One of the most notable attractions of Ioannina is the inhabited island of Lake Pamvotis which is simply referred to as Island of Ioannina. The island is a short ferry trip from the mainland and can be reached on small motorboats running on varying frequencies depending on the season. The monastery of St Panteleimon, where Ali Pasha spent his last days waiting for a pardon from the Sultan, is now a museum housing everyday artefacts and relics of his period. There are six monasteries on the island: the monastery of St Nicholas (Ntiliou) or Strategopoulou (11th century), the Monastery of St Nicholas (Spanou) or Philanthropinon (1292), St John the Baptist (1506), Eleousis (1570), St Panteleimon (17th century), and of the Transfiguration of Christ (1851). The monasteries of Strategopoulou and Philanthropinon also functioned as colleges. Alexios Spanos, the monks Proklos and Comnenos, and the Apsarades brothers Theophanis and Nektarios are among those that taught there. The school continued its activities until 1758, when it was superseded by the newer collegial institutions within the city. The island’s winding streets are also home to many gift-shops, tavernas, churches and bakeries.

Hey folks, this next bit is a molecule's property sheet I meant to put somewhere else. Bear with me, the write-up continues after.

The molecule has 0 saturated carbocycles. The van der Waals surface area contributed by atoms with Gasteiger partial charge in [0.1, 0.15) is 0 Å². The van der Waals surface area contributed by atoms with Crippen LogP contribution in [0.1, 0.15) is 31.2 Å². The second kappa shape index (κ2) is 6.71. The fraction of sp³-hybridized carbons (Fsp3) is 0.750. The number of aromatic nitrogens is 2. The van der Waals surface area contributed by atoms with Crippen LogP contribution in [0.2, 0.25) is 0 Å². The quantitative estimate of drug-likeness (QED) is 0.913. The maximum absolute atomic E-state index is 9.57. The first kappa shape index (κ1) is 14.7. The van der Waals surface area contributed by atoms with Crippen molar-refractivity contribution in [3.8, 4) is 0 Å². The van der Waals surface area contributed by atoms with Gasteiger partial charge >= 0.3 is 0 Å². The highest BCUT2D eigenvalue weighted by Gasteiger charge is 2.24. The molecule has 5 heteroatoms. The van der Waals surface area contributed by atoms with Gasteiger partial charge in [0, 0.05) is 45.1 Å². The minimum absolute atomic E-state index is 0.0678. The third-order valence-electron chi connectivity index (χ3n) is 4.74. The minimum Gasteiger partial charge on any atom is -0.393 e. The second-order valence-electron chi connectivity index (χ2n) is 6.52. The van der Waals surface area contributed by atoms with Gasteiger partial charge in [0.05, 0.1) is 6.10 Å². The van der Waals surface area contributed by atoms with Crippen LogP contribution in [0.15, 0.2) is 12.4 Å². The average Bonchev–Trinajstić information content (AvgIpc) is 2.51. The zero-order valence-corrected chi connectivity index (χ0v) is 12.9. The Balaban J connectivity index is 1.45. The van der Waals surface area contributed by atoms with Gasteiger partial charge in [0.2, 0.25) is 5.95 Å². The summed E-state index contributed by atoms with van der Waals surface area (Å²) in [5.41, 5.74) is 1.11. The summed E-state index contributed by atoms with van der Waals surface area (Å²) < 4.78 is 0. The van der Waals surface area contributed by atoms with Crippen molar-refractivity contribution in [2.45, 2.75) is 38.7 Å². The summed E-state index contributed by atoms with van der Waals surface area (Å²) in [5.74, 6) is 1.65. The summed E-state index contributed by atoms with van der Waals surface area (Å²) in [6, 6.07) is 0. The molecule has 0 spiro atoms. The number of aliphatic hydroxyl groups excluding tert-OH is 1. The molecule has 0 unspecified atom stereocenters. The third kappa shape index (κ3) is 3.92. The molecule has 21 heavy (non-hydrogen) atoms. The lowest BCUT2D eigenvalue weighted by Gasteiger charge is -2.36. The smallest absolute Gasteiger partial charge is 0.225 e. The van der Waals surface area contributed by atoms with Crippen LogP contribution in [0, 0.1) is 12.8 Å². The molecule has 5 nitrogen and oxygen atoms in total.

At the south-eastern edge of the town on a rocky peninsula of Lake Pamvotis, the castle was the administrative heart of the Despotate of Epirus, and the Ottoman vilayet. The castle was in constant use until the late Ottoman period and the fortifications underwent several modifications throughout the centuries. The most extensive alterations where conducted during the rule of Ali Pasha and were completed in 1815. Several monuments such as the Byzantine baths, the Ottoman baths, the Ottoman library, and the Soufari Sarai are found within the castle’s walls.There are two citadels in the castle. The south-eastern citadel, which bears the name Its Kale (Ιτς Καλέ, from Turkish Iç Kale, ‘inner fortress’) is where the Fethiye Mosque, the tomb of Ali Pasha, and the Byzantine Museum are located. The north-eastern citadel is dominated by the Aslan Pasha Mosque and also contains a few other monuments dating from the Ottoman period. The old Jewish Synagogue of Ioannina is within the walls of the castle and is one of the oldest and largest buildings of its type surviving in Greece.